Among the challenges ahead will be how the counseling profession responds to this growing need. Will we create artificial obstacles that make some counselor education programs “less than” others? Will we become so insular in our definition of professional counseling that some who want to serve are prevented from doing so? Will we find ways to appropriately compensate professional counselors for the work they do? How will we ensure that professional counselors know they are valued and integral to the success of our society?
I like seeing how points in life are connected. My journey to ACA began many years ago, before I even knew there was an ACA. The late Barbara Varenhorst introduced me to the counseling profession. In the early 1970s, she created one of the first “peer counseling” (now known as “peer helper”) programs in the country. She and her colleagues pioneered a program that helped middle and high school students understand how to better communicate with peers, especially those who might be facing challenges. As an early peer counseling volunteer, I witnessed how this program could benefit young people, and it hooked me on the value of counseling.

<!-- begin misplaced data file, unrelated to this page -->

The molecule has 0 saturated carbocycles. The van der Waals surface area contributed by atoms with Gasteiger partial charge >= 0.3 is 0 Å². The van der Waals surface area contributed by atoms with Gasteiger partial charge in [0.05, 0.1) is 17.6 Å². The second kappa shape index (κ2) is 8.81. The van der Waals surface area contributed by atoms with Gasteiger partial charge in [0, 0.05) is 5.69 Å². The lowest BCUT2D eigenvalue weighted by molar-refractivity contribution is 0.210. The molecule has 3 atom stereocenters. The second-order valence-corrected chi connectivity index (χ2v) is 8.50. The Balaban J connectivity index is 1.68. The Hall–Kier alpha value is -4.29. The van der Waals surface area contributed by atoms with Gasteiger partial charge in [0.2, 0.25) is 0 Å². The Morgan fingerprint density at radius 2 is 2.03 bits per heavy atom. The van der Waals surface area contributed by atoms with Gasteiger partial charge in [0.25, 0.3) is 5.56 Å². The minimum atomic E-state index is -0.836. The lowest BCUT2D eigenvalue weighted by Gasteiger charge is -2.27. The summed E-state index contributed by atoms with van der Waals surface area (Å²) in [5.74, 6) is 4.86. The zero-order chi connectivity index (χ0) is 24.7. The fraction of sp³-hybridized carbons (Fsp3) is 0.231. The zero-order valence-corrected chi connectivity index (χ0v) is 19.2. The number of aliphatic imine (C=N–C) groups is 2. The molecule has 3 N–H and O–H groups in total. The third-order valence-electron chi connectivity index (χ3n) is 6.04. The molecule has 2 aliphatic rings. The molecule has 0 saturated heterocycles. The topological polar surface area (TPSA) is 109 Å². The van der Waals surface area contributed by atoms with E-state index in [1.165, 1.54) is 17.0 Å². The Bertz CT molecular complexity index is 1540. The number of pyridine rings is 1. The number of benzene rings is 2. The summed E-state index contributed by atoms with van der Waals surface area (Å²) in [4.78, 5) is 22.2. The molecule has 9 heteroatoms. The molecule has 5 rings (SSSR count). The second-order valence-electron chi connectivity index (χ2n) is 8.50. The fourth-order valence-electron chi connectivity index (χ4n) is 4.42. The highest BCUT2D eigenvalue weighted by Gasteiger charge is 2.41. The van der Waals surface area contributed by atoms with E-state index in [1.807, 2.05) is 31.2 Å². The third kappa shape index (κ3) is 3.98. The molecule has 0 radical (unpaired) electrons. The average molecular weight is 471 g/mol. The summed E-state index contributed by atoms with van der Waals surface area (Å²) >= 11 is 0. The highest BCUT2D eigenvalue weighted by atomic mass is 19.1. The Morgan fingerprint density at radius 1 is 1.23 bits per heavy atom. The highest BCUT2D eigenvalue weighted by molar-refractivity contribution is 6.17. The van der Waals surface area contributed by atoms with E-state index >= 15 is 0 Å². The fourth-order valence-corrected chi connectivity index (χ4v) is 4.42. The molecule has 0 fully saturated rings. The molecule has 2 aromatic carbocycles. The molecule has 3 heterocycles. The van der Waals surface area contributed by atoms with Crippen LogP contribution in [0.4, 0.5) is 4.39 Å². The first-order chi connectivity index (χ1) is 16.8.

Fast-forward 20 years to when I was a legislative assistant for a U.S. Congress member. My excitement over working on “the Hill” was tempered by the myriad issues with which we had to deal. If it were not for a dear friend, Nancy Kober, who served on the House Education and Labor Committee, I wouldn’t have known that what was then the American Association for Counseling and Development was looking for a government relations specialist. The position would allow me to focus on issues for which I had a true passion — counseling, education, mental health and social justice.
Despite my fairly “light” résumé, Frank Burtnett, then an associate executive director at ACA, must have seen something in me (or else just didn’t have any other candidates) because he hired me in 1984. I found out much later that he had to answer questions about my somewhat-thin résumé from our boss. I’m glad that he did.